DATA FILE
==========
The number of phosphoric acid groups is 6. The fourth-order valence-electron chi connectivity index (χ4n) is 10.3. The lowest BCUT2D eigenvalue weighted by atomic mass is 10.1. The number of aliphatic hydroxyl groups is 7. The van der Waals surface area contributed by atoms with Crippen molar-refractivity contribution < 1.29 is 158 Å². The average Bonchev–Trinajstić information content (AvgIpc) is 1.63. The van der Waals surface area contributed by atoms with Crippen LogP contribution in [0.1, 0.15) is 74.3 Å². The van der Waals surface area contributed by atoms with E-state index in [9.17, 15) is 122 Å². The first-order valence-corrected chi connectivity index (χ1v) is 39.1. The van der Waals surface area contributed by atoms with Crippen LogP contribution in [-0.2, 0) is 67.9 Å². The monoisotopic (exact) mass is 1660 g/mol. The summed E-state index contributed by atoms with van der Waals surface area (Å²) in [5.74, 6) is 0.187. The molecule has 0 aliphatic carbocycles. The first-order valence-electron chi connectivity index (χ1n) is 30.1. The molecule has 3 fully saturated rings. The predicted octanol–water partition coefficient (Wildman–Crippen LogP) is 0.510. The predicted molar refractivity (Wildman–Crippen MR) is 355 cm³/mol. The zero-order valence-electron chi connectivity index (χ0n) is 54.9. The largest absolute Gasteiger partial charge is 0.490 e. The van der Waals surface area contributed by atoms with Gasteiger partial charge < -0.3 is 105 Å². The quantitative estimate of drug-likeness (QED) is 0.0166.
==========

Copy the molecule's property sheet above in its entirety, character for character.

The number of phosphoric acid groups is 6. The fourth-order valence-electron chi connectivity index (χ4n) is 10.3. The lowest BCUT2D eigenvalue weighted by atomic mass is 10.1. The number of aliphatic hydroxyl groups is 7. The van der Waals surface area contributed by atoms with Crippen molar-refractivity contribution < 1.29 is 158 Å². The average Bonchev–Trinajstić information content (AvgIpc) is 1.63. The van der Waals surface area contributed by atoms with Crippen LogP contribution in [0.1, 0.15) is 74.3 Å². The van der Waals surface area contributed by atoms with E-state index in [9.17, 15) is 122 Å². The first-order valence-corrected chi connectivity index (χ1v) is 39.1. The van der Waals surface area contributed by atoms with Crippen LogP contribution in [-0.2, 0) is 67.9 Å². The monoisotopic (exact) mass is 1660 g/mol. The summed E-state index contributed by atoms with van der Waals surface area (Å²) in [5.74, 6) is 0.187. The molecule has 0 aliphatic carbocycles. The first-order valence-electron chi connectivity index (χ1n) is 30.1. The molecule has 3 fully saturated rings. The predicted octanol–water partition coefficient (Wildman–Crippen LogP) is 0.510. The predicted molar refractivity (Wildman–Crippen MR) is 355 cm³/mol. The zero-order valence-electron chi connectivity index (χ0n) is 54.9. The largest absolute Gasteiger partial charge is 0.490 e. The van der Waals surface area contributed by atoms with Gasteiger partial charge < -0.3 is 105 Å². The quantitative estimate of drug-likeness (QED) is 0.0166.